Prelude to the Battle
Grant’s Umbrella Strategy
On March 12, 1864, President Abraham Lincoln appointed Ulysses S. Grant as General-in-Chief of the Armies of the United States. Upon his arrival in Washington, Grant drafted a plan to get the various Union armies in the field to act in concert and strike the Confederacy from several directions: Grant would travel with Major General George Meade and the Army of the Potomac in pursuit of General Robert E. Lee and the Army of Northern Virginia in the Richmond area; Major General William T. Sherman would march three federal armies south from Chattanooga to capture Atlanta, and Major General Franz Sigel would invade Western Virginia’s Shenandoah Valley to cut off supplies to Lee’s army and to prevent any Confederate attempts to attack Meade’s flank.
Stalemate at Petersburg
The Union Army of the Potomac relentlessly engaged the Confederate Army of Northern Virginia throughout the spring of 1864. By June, Grant forced Lee to retreat to the Richmond-Petersburg area. Thereafter, both armies entrenched, and a stalemate ensued for the next ten months. During that period, Grant probed Lee’s defenses to no avail. Despite being well-entrenched, the Confederate situation grew progressively worse as their supplies dwindled.
Union prospects, on the other hand, improved over the winter. Major General Philip Sheridan completed his task of sweeping the Confederates from the Shenandoah Valley, and his well-rested troops rejoined Grant in the spring. Determined to break the stalemate at Petersburg, Grant ordered Sheridan to turn Lee’s right flank with the Army of the Potomac’s Cavalry Corps along with the 2nd and 5th Infantry Corps, and force Lee out of Petersburg.
Battle of Fort Stedman — Failed Rebel Breakout
On March 25, 1865, Lee made one final attempt to break the Siege of Petersburg by ordering forces commanded by Major General John B. Gordon to attack Fort Stedman, a Union fortification in the siege lines surrounding Petersburg. Gordon’s pre-dawn attack succeeded initially, but blistering Union counterattacks forced the Rebels back inside their lines, ending the Battle of Fort Stedman.
Grant’s spring offensive, the Appomattox Campaign, began in late March 1865 when Union troops commanded by Major General Philip Sheridan moved west with orders to threaten or capture Boydton Plank Road and the South Side Railroad, which connected to Petersburg from the southwest. Grant intended to cut off supplies coming into Petersburg and to prevent Lee from using the two arteries as avenues of escape from Petersburg.
Battle of Lewis’s Farm
On March 29, the first battle of the offensive took place when Major General G. K. Warren’s 5th Corps engaged several Confederate brigades commanded by Major General Bushrod Johnson at the Battle of Lewis’s Farm. After a brief but sharp firefight, the Federals gained control of the Boydton Plank Road and forced the Rebels to retreat to their entrenchments along White Oak Road.
Lee Redeploys Troops
On March 29 and 30, heavy rains hampered Sheridan’s advance to Dinwiddie Court House. Lee used the reprieve to his advantage, shifting Major General W. H. Fitzhugh Lee’s cavalry divisions and Major General George Pickett’s infantry division to the crossroads of Five Forks, a few miles north of Dinwiddie Court House.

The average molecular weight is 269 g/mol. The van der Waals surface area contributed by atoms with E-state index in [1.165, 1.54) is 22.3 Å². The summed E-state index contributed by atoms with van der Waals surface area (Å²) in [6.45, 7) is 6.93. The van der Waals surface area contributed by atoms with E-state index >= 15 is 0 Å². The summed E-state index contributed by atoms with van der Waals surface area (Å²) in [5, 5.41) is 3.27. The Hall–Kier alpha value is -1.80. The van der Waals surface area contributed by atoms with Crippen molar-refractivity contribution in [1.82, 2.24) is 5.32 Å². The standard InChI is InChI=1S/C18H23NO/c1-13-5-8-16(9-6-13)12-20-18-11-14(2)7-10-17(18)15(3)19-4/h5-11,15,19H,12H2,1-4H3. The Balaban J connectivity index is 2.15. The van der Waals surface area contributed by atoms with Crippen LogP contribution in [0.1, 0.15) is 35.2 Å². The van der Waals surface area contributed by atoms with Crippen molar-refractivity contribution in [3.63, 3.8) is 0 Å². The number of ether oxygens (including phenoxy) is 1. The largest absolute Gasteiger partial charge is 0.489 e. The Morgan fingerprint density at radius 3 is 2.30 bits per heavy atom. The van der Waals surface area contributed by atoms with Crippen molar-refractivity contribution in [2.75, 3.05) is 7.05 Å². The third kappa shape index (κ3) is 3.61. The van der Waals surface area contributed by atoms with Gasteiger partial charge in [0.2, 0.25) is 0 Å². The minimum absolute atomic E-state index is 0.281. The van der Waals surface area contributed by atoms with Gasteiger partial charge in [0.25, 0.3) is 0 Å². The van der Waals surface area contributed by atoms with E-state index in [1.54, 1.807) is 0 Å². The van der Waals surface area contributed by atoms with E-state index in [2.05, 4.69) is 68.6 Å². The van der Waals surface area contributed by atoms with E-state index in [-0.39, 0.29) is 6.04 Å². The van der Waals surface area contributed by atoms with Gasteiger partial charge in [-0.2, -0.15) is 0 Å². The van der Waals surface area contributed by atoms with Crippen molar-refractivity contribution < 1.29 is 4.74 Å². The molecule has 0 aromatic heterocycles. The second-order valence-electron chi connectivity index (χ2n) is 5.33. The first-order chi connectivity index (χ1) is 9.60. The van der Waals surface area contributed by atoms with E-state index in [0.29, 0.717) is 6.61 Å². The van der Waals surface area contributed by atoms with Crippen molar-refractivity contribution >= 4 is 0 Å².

On the morning of March 31, the rains stopped. Eager to halt Sheridan before he could concentrate his forces, Pickett attacked. Leaving a cavalry detachment to protect Five Forks, Pickett ordered Fitzhugh Lee’s cavalry to move south and hit Sheridan’s left flank. Pickett’s infantry followed closely behind to support the assault.
Rebels Split Sheridan’s Troops
Lee’s cavalry encountered advance units of Sheridan’s force at approximately 11 a.m. near rain-swollen Chamberlain Run. Heavy skirmishing took place until Pickett’s infantry arrived, and the Rebels forced their way across the creek around 2 p.m. The combined Confederate force then split the Federals, driving some to the east and others to the south.
Pickett Withdraws as Sheridan Reorganizes
Realizing that he was in a “critical situation,” Sheridan reorganized his soldiers just north of Dinwiddie Court House and stemmed the Rebel advance. When reinforcements began arriving, Pickett realized that he could not continue the assault, and he withdrew to Five Forks.
Lee considered Five Forks to be a strategically vital crossroads because it provided access to the Southside Railroad. Thus, he ordered Pickett to “Hold Five Forks at all hazards. Protect road to Ford’s Depot and prevent Union forces from striking the Southside Railroad.” Lee’s order set the stage for the Battle of Five Forks the next day.
Aftermath of the Battle
Pickett’s battle plan at the Battle of Dinwiddie Court House was sound. Although he suffered more casualties (about 760 killed, wounded, and captured/missing) than Sheridan (about 354 killed, wounded, and captured/missing), he halted the federal advance, albeit temporarily. As with so many other battles in the Civil War, the Yankees’ superior weaponry and manpower at the Battle of Dinwiddie Court House undid the Confederates.